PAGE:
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ESAs aim to standardise guidelines on money laundering prevention

Competent authorities and payment service providers across the EU should agree on how to prevent the abuse of funds transfers for terrorist financing and money laundering purposes, the Joint Committee of the three European Supervisory Authorities (ESAs) has said.25 Sep 2017

The ESAs consist of the European Banking Authority (EBA), the European Insurance and Occupational Pensions Authority (EIOPA), and the European Securities and Markets Authority (ESMA).

Without consistent rules, authorities are likely to develop differing regulatory standards and disrupt the efficient functioning of payment systems, the ESAs said as they published guidelines aimed at fostering a consistent approach to anti-money laundering and countering the financing of terrorism (AML/CFT).

Transfers of funds can be used for terrorist financing and money laundering purposes. To prevent this, payment service providers must be able to establish who sends and receives these funds.

European legislation requires that specific information on payers and payees is passed along the payment chain, and that payment service providers have policies and procedures in place to ensure that this information is complete.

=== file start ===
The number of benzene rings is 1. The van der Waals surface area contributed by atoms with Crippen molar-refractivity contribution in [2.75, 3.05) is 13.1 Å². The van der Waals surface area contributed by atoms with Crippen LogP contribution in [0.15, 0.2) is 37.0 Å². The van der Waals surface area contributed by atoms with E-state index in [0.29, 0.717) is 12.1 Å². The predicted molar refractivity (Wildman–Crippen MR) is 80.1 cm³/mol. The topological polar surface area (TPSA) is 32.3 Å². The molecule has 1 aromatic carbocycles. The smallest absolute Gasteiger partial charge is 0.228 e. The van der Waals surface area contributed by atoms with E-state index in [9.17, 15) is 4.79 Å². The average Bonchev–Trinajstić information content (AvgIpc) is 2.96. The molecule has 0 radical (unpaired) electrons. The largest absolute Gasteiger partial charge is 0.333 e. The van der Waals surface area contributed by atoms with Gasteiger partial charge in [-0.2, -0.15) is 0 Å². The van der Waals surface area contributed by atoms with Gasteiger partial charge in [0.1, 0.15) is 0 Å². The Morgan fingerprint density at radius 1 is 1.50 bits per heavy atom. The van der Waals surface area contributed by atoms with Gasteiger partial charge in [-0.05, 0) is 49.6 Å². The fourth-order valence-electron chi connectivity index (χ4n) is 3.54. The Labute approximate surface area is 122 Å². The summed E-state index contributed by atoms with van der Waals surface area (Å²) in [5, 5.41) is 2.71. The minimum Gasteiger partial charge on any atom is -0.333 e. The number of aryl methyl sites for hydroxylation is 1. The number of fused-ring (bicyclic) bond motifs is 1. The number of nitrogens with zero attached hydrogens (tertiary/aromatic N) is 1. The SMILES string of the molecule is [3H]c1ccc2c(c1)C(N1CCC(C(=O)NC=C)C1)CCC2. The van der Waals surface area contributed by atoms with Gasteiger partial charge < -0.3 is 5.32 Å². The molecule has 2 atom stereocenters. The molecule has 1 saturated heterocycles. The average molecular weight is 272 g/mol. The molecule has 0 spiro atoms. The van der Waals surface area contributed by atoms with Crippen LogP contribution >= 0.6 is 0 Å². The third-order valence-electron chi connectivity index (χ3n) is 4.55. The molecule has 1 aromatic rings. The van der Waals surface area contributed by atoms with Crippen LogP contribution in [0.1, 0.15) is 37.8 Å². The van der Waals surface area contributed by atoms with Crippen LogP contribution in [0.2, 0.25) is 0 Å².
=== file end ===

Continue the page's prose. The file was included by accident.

"However, there is a risk that competent authorities and payment service providers across the EU do not agree on what payment service providers should do to comply effectively with their legal obligations," the ESAs said.

The new guidelines cover the measures payment service providers should take to detect missing or incomplete information on the payer or the payee, and the procedures they should put in place to manage a transfer of funds lacking the required information.

This sets "clear, common regulatory expectations of payment service providers' policies and procedures and pave[s] the way for a more harmonised and effective, pan-European approach to AML/CFT in the funds transfer context," the ESAs said.

Justice commissioner Vera Jourová said in July that the majority of EU countries have failed to meet the deadline for implementing new laws designed to combat money laundering and the financing of terrorism.

Jourová has written to 17 EU countries over their failure to fully implement the EU's 4th Anti-Money Laundering Directive (MLD4). EU countries were required to transpose MLD4, which came into force in June 2015, into national law by 26 June this year.